Sam Altman has gained a reputation over the last year or so for inserting himself into politics and social issues. Altman, the president of influential Silicon Valley startup incubator Y Combinator, has been loudly critical of President Donald Trump and is organizing tech workers to pressure their companies to commit to such values as privacy and equitable pay for employees.
He has also been prodding tech executives to run for governor of California and challenge Trump’s policies.
“I think you'd be good at this,” he has told Silicon Valley leaders, whom he wouldn’t name. “You seem pretty bored at your job.”
But this was just “like a few dinner conversations,” Altman told “Vice News Tonight” correspondent Nellie Bowles and a crowd of about 500 during a Thursday night forum at the Commonwealth Club in San Francisco. And none of the executives he mentioned it to expressed much interest.
Altman told the crowd that he thinks it’s important to work with the president, to try to help him be successful, and to not be dismissive of people who voted for Trump.
After the election, Altman told Bowles, he traveled through the Midwest and talked to 100 Trump supporters.
“So you just got into your self-driving car,” Bowles said, and took a road trip to meet Trump supporters?
Altman didn’t answer that question, but admitted to Bowles that he did go into some diners and Starbucks on the trip. “There were a lot of people’s dads I did talk to,” he said, when Bowles offered as a joke to introduce him to her own father.
Altman said he thinks it’s good that SpaceX and Tesla CEO Elon Musk is on Trump’s Business Advisory Council, but doesn’t feel that he himself would be able to stomach working with the Trump administration.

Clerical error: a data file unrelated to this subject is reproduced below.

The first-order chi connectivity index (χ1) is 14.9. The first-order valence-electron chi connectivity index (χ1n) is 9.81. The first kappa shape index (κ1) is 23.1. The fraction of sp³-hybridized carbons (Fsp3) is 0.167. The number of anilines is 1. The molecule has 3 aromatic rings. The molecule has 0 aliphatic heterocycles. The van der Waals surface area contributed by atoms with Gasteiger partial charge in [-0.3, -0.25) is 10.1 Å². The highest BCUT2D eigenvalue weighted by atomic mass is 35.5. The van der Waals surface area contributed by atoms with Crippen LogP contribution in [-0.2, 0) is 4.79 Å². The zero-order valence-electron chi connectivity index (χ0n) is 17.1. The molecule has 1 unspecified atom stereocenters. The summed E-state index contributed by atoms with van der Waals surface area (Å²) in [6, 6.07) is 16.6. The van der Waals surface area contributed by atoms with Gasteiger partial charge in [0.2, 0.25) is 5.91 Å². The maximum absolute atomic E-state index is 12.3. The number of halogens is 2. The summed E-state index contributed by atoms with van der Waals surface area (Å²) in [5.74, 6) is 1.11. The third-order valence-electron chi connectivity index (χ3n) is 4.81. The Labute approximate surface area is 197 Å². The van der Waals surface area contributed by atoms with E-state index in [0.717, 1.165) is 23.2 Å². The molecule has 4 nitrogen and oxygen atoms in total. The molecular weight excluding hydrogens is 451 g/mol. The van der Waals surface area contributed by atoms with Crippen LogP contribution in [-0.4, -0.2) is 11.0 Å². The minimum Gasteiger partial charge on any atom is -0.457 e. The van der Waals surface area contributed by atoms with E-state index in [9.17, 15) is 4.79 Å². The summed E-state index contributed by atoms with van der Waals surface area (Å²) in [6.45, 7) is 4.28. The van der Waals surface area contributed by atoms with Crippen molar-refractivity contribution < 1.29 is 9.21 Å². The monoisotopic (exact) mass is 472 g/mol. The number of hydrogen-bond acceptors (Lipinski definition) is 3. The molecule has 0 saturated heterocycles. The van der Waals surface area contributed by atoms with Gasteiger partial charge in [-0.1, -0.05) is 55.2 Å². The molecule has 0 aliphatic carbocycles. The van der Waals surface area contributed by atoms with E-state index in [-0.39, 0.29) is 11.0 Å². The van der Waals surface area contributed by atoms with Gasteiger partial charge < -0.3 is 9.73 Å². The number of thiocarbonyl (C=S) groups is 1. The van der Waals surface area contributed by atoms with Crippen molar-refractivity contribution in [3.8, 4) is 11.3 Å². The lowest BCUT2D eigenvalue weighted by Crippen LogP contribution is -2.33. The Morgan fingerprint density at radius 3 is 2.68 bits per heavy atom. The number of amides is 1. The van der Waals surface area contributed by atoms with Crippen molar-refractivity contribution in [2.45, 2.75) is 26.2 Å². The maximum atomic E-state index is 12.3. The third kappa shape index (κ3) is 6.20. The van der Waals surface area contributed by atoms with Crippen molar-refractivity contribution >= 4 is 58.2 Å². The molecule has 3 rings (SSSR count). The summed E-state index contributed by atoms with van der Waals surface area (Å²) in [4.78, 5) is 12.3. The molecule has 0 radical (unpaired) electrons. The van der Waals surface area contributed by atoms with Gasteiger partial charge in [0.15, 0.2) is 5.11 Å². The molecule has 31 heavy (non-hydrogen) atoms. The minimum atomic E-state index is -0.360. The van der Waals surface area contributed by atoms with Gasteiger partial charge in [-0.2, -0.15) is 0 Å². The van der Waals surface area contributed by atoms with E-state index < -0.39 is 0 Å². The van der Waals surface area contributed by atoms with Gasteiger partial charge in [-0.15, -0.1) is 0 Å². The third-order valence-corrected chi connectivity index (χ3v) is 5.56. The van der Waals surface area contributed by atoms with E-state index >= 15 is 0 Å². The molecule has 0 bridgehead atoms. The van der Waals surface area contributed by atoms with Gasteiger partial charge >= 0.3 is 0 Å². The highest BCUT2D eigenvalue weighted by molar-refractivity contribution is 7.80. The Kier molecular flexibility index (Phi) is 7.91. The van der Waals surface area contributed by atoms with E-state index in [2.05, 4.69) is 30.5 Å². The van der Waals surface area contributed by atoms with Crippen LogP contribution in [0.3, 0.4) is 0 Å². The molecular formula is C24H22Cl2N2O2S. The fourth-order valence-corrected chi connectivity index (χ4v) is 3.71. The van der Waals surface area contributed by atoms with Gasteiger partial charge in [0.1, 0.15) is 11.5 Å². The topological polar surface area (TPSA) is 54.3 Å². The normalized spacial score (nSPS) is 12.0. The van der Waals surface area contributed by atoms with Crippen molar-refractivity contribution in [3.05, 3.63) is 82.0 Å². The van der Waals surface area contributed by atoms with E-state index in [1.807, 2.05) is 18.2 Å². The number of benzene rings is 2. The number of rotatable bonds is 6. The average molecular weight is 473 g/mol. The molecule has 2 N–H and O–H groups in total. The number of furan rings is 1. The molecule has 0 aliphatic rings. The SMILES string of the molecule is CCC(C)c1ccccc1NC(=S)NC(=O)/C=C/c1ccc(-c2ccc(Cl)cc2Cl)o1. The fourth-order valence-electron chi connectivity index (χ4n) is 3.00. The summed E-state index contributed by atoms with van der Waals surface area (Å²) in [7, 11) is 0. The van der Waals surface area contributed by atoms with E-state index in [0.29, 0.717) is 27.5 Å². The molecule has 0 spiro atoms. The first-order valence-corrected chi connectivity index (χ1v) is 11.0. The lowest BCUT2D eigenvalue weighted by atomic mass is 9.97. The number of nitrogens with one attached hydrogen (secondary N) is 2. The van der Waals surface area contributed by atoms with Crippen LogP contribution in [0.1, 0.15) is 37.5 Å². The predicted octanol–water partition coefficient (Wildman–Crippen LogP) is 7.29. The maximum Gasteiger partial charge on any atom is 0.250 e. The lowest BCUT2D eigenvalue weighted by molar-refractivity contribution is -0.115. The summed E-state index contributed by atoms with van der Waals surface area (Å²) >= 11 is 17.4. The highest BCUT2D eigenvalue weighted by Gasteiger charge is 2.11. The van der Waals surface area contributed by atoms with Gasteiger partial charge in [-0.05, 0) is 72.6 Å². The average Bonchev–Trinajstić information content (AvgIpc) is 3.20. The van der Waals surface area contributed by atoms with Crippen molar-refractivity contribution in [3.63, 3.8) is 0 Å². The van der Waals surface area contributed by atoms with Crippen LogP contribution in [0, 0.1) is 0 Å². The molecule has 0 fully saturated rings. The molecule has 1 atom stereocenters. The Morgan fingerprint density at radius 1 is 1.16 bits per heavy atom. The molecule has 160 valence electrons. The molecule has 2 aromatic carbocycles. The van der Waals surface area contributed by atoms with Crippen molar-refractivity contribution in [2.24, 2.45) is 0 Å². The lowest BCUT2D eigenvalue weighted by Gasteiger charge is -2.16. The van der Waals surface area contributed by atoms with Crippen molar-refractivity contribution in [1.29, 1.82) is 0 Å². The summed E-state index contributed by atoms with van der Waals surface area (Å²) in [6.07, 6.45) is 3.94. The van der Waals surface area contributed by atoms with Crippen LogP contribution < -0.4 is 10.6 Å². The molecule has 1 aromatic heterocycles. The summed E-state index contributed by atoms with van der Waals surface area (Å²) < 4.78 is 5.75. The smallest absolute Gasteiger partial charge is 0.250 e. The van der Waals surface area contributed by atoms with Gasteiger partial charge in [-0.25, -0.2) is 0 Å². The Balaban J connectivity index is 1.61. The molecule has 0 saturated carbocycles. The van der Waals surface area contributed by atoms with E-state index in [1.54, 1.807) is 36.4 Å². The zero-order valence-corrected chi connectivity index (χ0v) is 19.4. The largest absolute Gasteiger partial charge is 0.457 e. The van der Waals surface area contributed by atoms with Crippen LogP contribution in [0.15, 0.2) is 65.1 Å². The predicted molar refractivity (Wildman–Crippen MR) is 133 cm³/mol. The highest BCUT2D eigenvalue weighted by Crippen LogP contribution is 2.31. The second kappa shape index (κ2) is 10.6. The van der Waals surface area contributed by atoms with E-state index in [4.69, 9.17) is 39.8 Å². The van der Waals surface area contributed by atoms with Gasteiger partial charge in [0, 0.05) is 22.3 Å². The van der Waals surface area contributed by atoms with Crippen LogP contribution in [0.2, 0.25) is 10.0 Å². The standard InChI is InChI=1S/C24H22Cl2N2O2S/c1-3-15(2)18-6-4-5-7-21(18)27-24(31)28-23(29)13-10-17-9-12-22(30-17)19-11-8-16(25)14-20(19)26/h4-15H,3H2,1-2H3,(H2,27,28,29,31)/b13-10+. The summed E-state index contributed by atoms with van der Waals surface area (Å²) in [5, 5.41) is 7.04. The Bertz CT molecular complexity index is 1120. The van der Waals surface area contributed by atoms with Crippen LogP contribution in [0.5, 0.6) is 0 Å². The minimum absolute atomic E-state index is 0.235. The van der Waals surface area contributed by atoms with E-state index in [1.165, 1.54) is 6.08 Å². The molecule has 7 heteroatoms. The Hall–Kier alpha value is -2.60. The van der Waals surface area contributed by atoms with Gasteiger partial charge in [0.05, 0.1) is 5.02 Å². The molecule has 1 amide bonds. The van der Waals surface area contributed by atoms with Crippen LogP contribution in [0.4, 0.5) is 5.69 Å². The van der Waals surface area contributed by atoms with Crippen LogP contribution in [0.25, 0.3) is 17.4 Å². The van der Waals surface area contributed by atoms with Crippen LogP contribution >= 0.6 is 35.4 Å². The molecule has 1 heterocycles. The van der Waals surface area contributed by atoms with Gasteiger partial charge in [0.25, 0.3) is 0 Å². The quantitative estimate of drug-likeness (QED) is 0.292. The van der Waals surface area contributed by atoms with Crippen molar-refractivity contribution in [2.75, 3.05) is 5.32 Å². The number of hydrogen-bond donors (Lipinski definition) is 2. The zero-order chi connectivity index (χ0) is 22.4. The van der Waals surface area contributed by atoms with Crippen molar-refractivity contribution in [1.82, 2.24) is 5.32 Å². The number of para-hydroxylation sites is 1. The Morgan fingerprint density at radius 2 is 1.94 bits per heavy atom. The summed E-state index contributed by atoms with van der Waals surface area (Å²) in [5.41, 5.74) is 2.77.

He also said that venture capitalist Peter Thiel — a personal friend and adviser of Y Combinator — didn’t deserve the “constant barrage of negativity,” including protests outside his home over his support of Trump.
Thiel, a co-founder of PayPal, was Trump’s most vocal supporter from the tech world during the election, and has served as an adviser to the president. He also secretly funded the sex tape lawsuit that drove Gawker Media into bankruptcy and ultimately forced Gawker to close.
“I think he was willfully mischaracterized,” said Altman, defending Thiel against accusations of being prejudiced against minority ethnic and religious groups.
Altman concluded by noting that Y Combinator’s year-old “universal basic income” project is expanding. The project — in which Y Combinator is distributing $1,000-$2,000 a month to 100 families in Oakland — is set to grow that number to 1,000 families.
For all his involvement in public life, Altman doesn’t see himself in office.
“I don’t think charisma is my strength,” he said.
This article originally appeared on Recode.net.